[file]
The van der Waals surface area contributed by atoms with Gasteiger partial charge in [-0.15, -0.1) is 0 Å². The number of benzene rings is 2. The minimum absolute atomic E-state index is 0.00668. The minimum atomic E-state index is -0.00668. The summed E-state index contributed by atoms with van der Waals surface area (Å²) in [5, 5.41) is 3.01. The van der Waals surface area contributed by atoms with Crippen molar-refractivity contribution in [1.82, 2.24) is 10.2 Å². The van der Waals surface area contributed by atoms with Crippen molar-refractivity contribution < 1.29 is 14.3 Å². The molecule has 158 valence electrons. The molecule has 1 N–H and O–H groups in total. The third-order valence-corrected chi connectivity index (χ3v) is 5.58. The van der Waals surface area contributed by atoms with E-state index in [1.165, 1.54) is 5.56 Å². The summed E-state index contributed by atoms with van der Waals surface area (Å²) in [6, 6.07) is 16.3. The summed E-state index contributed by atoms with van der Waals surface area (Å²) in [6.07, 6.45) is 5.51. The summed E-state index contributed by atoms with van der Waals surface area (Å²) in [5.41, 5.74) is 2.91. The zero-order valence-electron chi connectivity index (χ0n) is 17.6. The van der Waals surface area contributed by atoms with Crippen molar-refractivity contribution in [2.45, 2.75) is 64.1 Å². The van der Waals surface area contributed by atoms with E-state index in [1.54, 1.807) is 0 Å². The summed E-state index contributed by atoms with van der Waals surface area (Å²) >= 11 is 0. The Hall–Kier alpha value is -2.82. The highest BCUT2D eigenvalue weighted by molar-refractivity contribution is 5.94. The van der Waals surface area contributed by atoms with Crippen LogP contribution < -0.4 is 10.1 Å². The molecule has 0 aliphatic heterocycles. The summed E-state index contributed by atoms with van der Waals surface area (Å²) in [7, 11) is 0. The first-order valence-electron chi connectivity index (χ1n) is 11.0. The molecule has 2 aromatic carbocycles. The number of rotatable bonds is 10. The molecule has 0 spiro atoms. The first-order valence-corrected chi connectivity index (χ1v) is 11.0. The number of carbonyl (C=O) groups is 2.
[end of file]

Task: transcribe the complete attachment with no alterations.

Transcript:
The van der Waals surface area contributed by atoms with Gasteiger partial charge in [-0.15, -0.1) is 0 Å². The number of benzene rings is 2. The minimum absolute atomic E-state index is 0.00668. The minimum atomic E-state index is -0.00668. The summed E-state index contributed by atoms with van der Waals surface area (Å²) in [5, 5.41) is 3.01. The van der Waals surface area contributed by atoms with Crippen molar-refractivity contribution in [1.82, 2.24) is 10.2 Å². The van der Waals surface area contributed by atoms with Crippen molar-refractivity contribution < 1.29 is 14.3 Å². The molecule has 158 valence electrons. The molecule has 1 N–H and O–H groups in total. The third-order valence-corrected chi connectivity index (χ3v) is 5.58. The van der Waals surface area contributed by atoms with E-state index in [1.165, 1.54) is 5.56 Å². The summed E-state index contributed by atoms with van der Waals surface area (Å²) in [6, 6.07) is 16.3. The summed E-state index contributed by atoms with van der Waals surface area (Å²) in [6.07, 6.45) is 5.51. The summed E-state index contributed by atoms with van der Waals surface area (Å²) in [5.41, 5.74) is 2.91. The zero-order valence-electron chi connectivity index (χ0n) is 17.6. The van der Waals surface area contributed by atoms with Crippen molar-refractivity contribution in [2.45, 2.75) is 64.1 Å². The van der Waals surface area contributed by atoms with E-state index in [1.54, 1.807) is 0 Å². The summed E-state index contributed by atoms with van der Waals surface area (Å²) >= 11 is 0. The Hall–Kier alpha value is -2.82. The highest BCUT2D eigenvalue weighted by molar-refractivity contribution is 5.94. The van der Waals surface area contributed by atoms with Crippen LogP contribution < -0.4 is 10.1 Å². The molecule has 0 aliphatic heterocycles. The summed E-state index contributed by atoms with van der Waals surface area (Å²) in [7, 11) is 0. The first-order valence-electron chi connectivity index (χ1n) is 11.0. The molecule has 2 aromatic carbocycles. The number of rotatable bonds is 10. The molecule has 0 spiro atoms. The first-order valence-corrected chi connectivity index (χ1v) is 11.0. The number of carbonyl (C=O) groups is 2.